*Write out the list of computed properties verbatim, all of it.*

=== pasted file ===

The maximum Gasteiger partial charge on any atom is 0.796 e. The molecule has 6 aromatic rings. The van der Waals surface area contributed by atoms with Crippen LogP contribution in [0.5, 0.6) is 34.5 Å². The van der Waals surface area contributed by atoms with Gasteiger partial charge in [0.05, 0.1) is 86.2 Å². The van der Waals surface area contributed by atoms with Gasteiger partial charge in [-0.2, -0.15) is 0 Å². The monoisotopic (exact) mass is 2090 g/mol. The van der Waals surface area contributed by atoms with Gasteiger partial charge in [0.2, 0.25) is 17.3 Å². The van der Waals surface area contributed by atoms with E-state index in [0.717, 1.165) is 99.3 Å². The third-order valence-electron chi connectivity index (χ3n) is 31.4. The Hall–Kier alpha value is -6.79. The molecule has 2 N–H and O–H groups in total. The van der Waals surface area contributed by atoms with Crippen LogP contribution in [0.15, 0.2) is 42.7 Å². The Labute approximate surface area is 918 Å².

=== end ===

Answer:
The maximum Gasteiger partial charge on any atom is 0.796 e. The molecule has 6 aromatic rings. The van der Waals surface area contributed by atoms with Crippen LogP contribution in [0.5, 0.6) is 34.5 Å². The van der Waals surface area contributed by atoms with Gasteiger partial charge in [0.05, 0.1) is 86.2 Å². The van der Waals surface area contributed by atoms with Gasteiger partial charge in [-0.2, -0.15) is 0 Å². The monoisotopic (exact) mass is 2090 g/mol. The van der Waals surface area contributed by atoms with Gasteiger partial charge in [0.2, 0.25) is 17.3 Å². The van der Waals surface area contributed by atoms with E-state index in [0.717, 1.165) is 99.3 Å². The third-order valence-electron chi connectivity index (χ3n) is 31.4. The Hall–Kier alpha value is -6.79. The molecule has 2 N–H and O–H groups in total. The van der Waals surface area contributed by atoms with Crippen LogP contribution in [0.15, 0.2) is 42.7 Å². The Labute approximate surface area is 918 Å².